WASHINGTON, DC – In an effort to help Rhode Islanders avoid abrupt increases in flood insurance premiums, U.S. Senators Jack Reed and Sheldon Whitehouse last night joined with a bipartisan coalition of 26 of their Senate colleagues in introducing an updated version of the Homeowner Flood Insurance Affordability Act (S.1846).  This legislation seeks to help protect property owners from sharp increases in their flood insurance premiums for up to four years in order to allow the Federal Emergency Management Agency (FEMA) time to develop a plan to assist property owners who cannot afford their premiums.  FEMA’s proposal would require Congressional approval before it could be implemented.  If Congress rejects the proposal, the Biggert-Waters reforms Congress passed last year would come back into force.  The bill would also require FEMA to certify that its flood mapping strategy is based on sound science and engineering methodologies.

Last year, to prevent the National Flood Insurance Program (NFIP) from lapsing and leaving thousands of property owners without access to flood insurance protection, Congress passed the Biggert-Waters Flood Insurance Reform Act of 2012.  The law sought to phase out or eliminate federal subsidies for certain flood-prone properties in order to address the program’s growing debt.  To date the program owes $24 billion to the U.S. Treasury for funds it borrowed to pay claims from past disasters, including Hurricanes Katrina, Rita and Sandy.  By law, the program may only borrow $31 billion from taxpayers in order to pay claims.  Since 1978, the program has paid $117 million claims in Rhode Island, including approximately $70 million in the last four years as result of Superstorm Sandy and the floods of 2010.

“The National Flood Insurance Program is vital to protecting Rhode Island homeowners as well as our housing market in general.  Homeowners deserve to know their flood risks and the cost associated them so they can take actions to mitigate those risks and reduce their costs.  For too long, the program failed to provide that kind of information and appropriate incentives.  The sudden change in some rates under the Biggert-Waters, however, has been too dramatic and surprising for many policyholders, particularly those who were required to begin paying unsubsidized premiums immediately.  The uneven implementation of the law by FEMA has exacerbated the effect of these changes.  This legislation will give FEMA extra time to strike the appropriate balance between risk and affordability,” said Reed.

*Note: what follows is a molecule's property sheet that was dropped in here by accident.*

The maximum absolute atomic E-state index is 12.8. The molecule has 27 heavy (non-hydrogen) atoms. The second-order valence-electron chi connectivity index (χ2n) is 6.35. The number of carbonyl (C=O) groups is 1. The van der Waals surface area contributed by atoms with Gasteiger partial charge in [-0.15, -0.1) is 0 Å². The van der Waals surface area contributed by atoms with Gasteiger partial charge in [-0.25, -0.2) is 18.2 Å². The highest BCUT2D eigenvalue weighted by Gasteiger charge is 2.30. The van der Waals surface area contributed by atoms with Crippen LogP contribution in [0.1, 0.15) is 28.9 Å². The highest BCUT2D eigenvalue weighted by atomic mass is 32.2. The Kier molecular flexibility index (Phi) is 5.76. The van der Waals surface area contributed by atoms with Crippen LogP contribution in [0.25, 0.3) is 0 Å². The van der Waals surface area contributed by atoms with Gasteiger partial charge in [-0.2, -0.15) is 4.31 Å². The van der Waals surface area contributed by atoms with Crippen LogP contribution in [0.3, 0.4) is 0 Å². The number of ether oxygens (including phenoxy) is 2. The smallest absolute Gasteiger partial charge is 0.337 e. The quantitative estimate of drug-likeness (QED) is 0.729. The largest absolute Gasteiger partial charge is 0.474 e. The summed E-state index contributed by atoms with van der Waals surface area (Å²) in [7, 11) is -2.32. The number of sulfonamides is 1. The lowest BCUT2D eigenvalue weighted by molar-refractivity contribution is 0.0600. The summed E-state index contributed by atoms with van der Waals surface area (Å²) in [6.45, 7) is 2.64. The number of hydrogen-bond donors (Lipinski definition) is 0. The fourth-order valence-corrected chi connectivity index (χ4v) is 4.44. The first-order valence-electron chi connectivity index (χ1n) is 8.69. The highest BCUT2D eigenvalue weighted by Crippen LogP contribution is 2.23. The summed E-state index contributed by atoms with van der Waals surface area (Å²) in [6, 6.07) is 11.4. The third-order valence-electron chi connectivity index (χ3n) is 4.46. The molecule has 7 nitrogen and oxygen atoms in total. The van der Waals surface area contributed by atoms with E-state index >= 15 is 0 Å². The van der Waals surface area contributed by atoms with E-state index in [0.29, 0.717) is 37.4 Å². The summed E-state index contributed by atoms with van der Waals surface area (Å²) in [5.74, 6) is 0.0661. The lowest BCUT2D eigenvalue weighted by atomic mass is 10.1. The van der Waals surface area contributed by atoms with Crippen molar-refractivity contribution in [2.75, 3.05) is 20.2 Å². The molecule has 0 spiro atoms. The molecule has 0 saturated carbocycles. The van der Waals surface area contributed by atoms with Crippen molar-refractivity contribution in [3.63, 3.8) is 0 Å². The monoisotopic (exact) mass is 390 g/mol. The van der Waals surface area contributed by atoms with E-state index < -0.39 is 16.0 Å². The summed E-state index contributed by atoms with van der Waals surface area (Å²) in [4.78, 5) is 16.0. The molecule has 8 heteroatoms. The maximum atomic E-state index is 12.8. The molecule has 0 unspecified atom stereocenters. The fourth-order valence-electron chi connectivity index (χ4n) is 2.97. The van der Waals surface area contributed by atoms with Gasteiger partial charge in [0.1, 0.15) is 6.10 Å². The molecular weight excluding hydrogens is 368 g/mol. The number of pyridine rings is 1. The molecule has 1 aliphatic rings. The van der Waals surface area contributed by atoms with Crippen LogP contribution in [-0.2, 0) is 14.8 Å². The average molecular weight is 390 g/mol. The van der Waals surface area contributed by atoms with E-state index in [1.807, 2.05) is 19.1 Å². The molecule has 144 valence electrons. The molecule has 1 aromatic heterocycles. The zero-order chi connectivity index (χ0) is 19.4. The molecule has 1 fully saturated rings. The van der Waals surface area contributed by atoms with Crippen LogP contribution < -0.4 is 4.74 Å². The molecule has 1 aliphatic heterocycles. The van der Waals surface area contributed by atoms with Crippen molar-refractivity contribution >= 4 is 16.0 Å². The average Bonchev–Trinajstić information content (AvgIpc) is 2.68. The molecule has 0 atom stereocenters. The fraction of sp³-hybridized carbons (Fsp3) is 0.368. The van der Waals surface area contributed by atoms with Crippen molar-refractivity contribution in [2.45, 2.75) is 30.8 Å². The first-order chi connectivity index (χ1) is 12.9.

“This bill will provide temporary relief to Rhode Islanders facing sharp rate increases in their flood insurance policies,” said Whitehouse.  “This is a sensible step to protect Rhode Island homeowners from unaffordable cost increases, but we must continue working to find a long-term solution that puts the federally supported flood insurance program on solid financial footing without shouldering homeowners with an unreasonable burden.”

According to a report by the Rhode Island Emergency Management Agency (RIEMA), there are currently more than 16,000 NFIP issued policies in Rhode Island (county-by-county breakdown: Bristol: 2,141; Kent: 2,439; Newport: 3,016; Providence: 2,668; Washington: 5,859) and the average premium in Rhode Island is $1,343 annually.  About 6,800 of those policies are subsidized, according to FEMA.  In general, FEMA and GAO have reported subsidized premiums represent only about 40-45 percent of the full flood risk.

The Homeowner Flood Insurance Affordability Act is authored by Senator Bob Menendez (D-NJ) and currently has the support of 27 cosponsors.  In addition to Senators Reed and Whitehouse, cosponsors of the bill include Senators: Mark Begich (D-AK), Richard Blumenthal (D-CT), Cory Booker (D-NJ), Robert Casey (D-PA), Thad Cochran (R-MS), Al Franken (D-MN), Kirsten Gillibrand (D-NY), Lindsey Graham (R-SC), Kay Hagan (D-NC), Heidi Heitkamp (D-ND), John Hoeven (R-ND), Johnny Isakson (R-GA), Amy Klobuchar (D-MN), Mary Landrieu (D-LA), Joe Manchin (D-WV), Edward Markey (D-MA), Jeff Merkley (D-OR), Lisa Murkowski (R-AK), Bill Nelson (D-FL), Brian Schatz (D-HI), Chuck Schumer (D-NY), Tim Scott (R-SC), David Vitter (R-LA), Elizabeth Warren (D-MA), and Roger Wicker (R-MS).

A similar version introduced in the U.S. House of Representatives currently has 168 cosponsors, including U.S. Representatives Jim Langevin (D-RI) and David Cicilline (D-RI).

Congress may take up the bill when both the House and Senate reconvene in January of 2014. 

The matter is also pending in federal district court in Gulfport, Mississippi where the Mississippi Insurance Commissioner filed a law suit in October seeking an injunction against the rate increases until FEMA completes the affordability study.  That case may be resolved as soon as December 31.